It's the end of March again so gamers and game devs alike are watching (or attending) the big Game Developers Conference being held downtown this week that the Moscone Center. And while the conference is brimming with talks and booths and announcements, the real juicy bits for those of us stuck on the outside -- tickets can cost as much as $2,000 -- was the games awards. And while the ceremonies themselves are open to the public, wading through the red-shirted GDC security sans badge feels a little like waiting for the sharks to pounce.
Once inside there are two award ceremonies held at the conference every year, the Game Developers Choice (GDC) awards and the Indie Game Festival (IGF) awards. The who's who of the industry were all there, but with fewer red carpets, little glamor and none of the glitz of a typical celebrity awards event.
The awards were hosted by local video game legend Tim Schafer of Double Fine. Steve Russell, the inventor of SpaceWar and video games as a whole, received a standing ovation for his Pioneer Award. He responded to the crowd's affection with choked-up, heartfelt gratitude. John Riccitiello, former CEO of Electronic Arts, handed out lifetime achievement awards to Ray Muzyka, co-founder of BioWare, and Greg Zeschuk, a former Electronic Arts VP.
Journey, an atmospheric co-op game focused on nonverbal communication with a total stranger, swept the field this year's GDC awards. It garnered not just Game of the Year, but Best Game Design, Best Visual Arts, Best Audio, Best Downloadable Game, and the Innovation Award as well. Journey's successes came as a shock to no one. It won several other game of the year awards and came from the same developers (thatgamecompany in Santa Monica) who created the wildly popular and groundbreaking Flower.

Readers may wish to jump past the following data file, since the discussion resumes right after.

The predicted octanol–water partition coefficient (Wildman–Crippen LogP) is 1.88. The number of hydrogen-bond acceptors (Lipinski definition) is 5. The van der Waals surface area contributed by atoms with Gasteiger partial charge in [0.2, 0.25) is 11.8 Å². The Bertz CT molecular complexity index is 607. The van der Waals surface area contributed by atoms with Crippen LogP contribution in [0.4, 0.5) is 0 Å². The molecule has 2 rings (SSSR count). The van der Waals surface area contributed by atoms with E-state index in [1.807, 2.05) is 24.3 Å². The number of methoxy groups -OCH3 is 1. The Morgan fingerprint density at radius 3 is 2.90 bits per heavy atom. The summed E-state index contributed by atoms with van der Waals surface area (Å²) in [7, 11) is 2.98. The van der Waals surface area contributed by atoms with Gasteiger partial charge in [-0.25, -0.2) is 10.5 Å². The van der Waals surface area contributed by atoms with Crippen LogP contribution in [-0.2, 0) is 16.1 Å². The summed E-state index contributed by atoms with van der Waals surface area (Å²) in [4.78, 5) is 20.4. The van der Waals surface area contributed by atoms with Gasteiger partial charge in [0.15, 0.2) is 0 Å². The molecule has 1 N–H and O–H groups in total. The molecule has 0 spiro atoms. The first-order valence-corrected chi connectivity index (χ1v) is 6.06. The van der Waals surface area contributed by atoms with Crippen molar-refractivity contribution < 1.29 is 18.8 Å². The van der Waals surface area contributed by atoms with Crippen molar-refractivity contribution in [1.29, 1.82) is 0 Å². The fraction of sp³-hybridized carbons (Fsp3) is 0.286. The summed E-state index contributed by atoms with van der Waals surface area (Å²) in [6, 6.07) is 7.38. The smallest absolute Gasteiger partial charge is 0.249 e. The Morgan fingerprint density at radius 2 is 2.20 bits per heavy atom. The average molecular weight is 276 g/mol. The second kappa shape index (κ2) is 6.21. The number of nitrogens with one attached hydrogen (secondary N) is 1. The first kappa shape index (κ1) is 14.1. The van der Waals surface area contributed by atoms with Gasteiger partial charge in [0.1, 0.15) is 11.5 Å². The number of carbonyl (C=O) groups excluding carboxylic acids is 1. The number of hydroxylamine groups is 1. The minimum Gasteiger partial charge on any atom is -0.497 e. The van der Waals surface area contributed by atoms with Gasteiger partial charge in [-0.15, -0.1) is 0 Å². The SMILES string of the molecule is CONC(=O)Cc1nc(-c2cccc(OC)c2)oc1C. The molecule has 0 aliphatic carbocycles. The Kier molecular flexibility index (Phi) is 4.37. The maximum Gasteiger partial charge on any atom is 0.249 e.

The IGF was topped by a game unknown to most outside the conference. Cart Life, a surprising and well-written game about small town street vendors, drew in the Seumas McNally Grand Prize ($30,000), the Nuovo Award ($5,000), and the Excellence in Narrative Award ($3,000). The cash prizes are an obvious boon to the tiny Seattle-based team led by Richard Hofmeier, but the publicity, potential for increased sales, and even funding opportunities may far outstrip the prize money in the future.
The game tells a story of social stratification through the mechanics of a retail simulator. The black and white world has players mixing bagel dough, folding newspapers, and talking to customers. Before you jump to "how could this possibly be any more boring," it gets better. Not only do players have to manage the orders and moods of their customers, a trope common to the genre, but they are also responsible for satisfying the unique addictions of each of the playable characters. Customers piling up? So is the need for a smoke break. Just like any real world addiction, the longer you wait the stronger the urge becomes.